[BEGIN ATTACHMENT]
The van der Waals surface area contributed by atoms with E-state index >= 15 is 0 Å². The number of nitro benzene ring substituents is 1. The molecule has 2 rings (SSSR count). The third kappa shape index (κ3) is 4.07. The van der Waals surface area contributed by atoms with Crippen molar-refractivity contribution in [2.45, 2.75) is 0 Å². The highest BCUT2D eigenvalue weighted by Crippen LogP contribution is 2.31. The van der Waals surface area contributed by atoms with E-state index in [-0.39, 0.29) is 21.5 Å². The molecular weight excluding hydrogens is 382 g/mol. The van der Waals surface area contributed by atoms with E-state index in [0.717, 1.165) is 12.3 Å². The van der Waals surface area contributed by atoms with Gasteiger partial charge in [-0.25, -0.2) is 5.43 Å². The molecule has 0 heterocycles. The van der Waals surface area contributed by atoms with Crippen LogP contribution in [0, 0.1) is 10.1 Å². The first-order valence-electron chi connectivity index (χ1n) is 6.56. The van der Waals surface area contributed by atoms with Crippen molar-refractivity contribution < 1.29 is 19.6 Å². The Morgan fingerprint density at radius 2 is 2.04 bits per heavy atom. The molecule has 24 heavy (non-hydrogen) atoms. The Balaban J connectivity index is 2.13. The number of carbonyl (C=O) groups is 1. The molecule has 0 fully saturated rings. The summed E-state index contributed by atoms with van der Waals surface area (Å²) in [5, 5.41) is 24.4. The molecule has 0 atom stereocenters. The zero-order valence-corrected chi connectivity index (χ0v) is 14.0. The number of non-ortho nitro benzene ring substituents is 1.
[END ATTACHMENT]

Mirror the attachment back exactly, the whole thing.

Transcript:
The van der Waals surface area contributed by atoms with E-state index >= 15 is 0 Å². The number of nitro benzene ring substituents is 1. The molecule has 2 rings (SSSR count). The third kappa shape index (κ3) is 4.07. The van der Waals surface area contributed by atoms with Crippen molar-refractivity contribution in [2.45, 2.75) is 0 Å². The highest BCUT2D eigenvalue weighted by Crippen LogP contribution is 2.31. The van der Waals surface area contributed by atoms with E-state index in [-0.39, 0.29) is 21.5 Å². The molecular weight excluding hydrogens is 382 g/mol. The van der Waals surface area contributed by atoms with E-state index in [0.717, 1.165) is 12.3 Å². The van der Waals surface area contributed by atoms with Gasteiger partial charge in [-0.25, -0.2) is 5.43 Å². The molecule has 0 heterocycles. The van der Waals surface area contributed by atoms with Crippen LogP contribution in [0, 0.1) is 10.1 Å². The first-order valence-electron chi connectivity index (χ1n) is 6.56. The van der Waals surface area contributed by atoms with Crippen molar-refractivity contribution < 1.29 is 19.6 Å². The Morgan fingerprint density at radius 2 is 2.04 bits per heavy atom. The molecule has 24 heavy (non-hydrogen) atoms. The Balaban J connectivity index is 2.13. The number of carbonyl (C=O) groups is 1. The molecule has 0 fully saturated rings. The summed E-state index contributed by atoms with van der Waals surface area (Å²) in [5, 5.41) is 24.4. The molecule has 0 atom stereocenters. The zero-order valence-corrected chi connectivity index (χ0v) is 14.0. The number of non-ortho nitro benzene ring substituents is 1.